After winning a hard-fought Assembly victory over David Campos, one would think that David Chiu would be eager to put the Board of Supervisors behind him and move on to his new job. But that thought would be wrong. It turns out that Chiu feels he still has some scores to settle at the Board, which is why he has put an item on the November 18 Board agenda for the new President to be selected while David Campos is out of the country.
In case you’re wondering, Chiu having “scores to settle” means ensuring that Campos or Mark Farrell (who endorsed Campos) do not become Board President. And if the vote occurs when Campos is not present, its pretty certain he will not be elected Board President.
I’ve asked a lot of veteran politicos if they can recall the Board President ever being selected without all supervisors voting. Nobody could cite a prior example. The reason is obvious: denying the District 9 Supervisor of their right to vote wrongly disempowers the district’s residents.
The reason Chiu is acting with such haste is that he only has two more meetings as a supervisor. If he is going to have a role in picking his successor, it must be done before he is sworn in for the Assembly on December 1.
Campos will be back for the November 25 meeting, but Malia Cohen will reportedly be gone. And given Chiu needs Cohen’s vote for his chosen successor to prevail, delaying the vote until November 25 does not fit his purposes.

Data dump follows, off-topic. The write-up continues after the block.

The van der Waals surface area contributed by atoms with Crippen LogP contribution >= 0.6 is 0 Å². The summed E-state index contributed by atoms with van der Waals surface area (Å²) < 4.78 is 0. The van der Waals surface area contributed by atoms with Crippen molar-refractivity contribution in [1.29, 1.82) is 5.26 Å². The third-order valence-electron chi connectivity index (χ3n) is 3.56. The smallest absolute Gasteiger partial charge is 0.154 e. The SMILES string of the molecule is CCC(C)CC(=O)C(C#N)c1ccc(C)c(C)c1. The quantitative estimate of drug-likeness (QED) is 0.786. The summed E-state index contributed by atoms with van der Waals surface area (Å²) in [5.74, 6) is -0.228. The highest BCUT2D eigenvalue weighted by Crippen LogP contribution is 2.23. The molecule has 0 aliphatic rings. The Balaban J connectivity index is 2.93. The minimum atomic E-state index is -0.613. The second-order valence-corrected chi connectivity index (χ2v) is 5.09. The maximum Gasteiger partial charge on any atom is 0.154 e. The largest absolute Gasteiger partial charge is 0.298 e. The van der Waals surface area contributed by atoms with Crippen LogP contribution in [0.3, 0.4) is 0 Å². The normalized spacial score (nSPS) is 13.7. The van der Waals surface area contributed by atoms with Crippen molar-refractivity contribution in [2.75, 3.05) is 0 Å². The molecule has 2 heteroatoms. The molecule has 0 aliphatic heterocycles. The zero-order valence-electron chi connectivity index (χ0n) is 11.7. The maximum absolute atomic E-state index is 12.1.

The Board President’s powers extend far beyond setting committee assignments. The President appoints nearly half of the members to the Planning Commission and Board of Appeals, as well as to other bodies. That’s why residents of Districts 9 are entitled to have their representative included in the selection process.
A January 9 vote
The best and most obvious approach is to delay selection of the new Board President until Mayor Lee appoints Chiu’s successor. The Mayor has an incentive to wait until January 9 to give that successor the potential to serve two terms rather than one.
But this best and most obvious approach excludes David Chiu. He’ll be in Sacramento on January 9. That’s why he is willing to disenfranchise District 9 voters by holding an earlier vote.
A single supervisor can pull the November 18 item from the calendar due to it having been placed on the calendar with less than standard notice. All of the supervisors should be protesting the disenfranchisement of District 9 residents, but up to now it seems only John Avalos is aggressively moving to stop the Board President vote from happening.
Curiously, why Chiu says he has five votes for his candidate, nobody is certain who that person is. In fact, regardless of what has been printed in other media the truth is that the next Board president remains a wide open question.
I’ve heard that London Breed, Jane Kim, David Campos, Mark Farrell, Scott Wiener, and the mayor’s choice for District 3 all have the “inside track” on the Board presidency. Which means nobody has the inside track, or a clear path to six votes.
Regardless of which candidate you favor, we should all agree that all districts should be represented at the vote. And that means pulling the November 18 item from the calendar and delaying the President choice until January 9 when all supervisors will be present.San Francisco News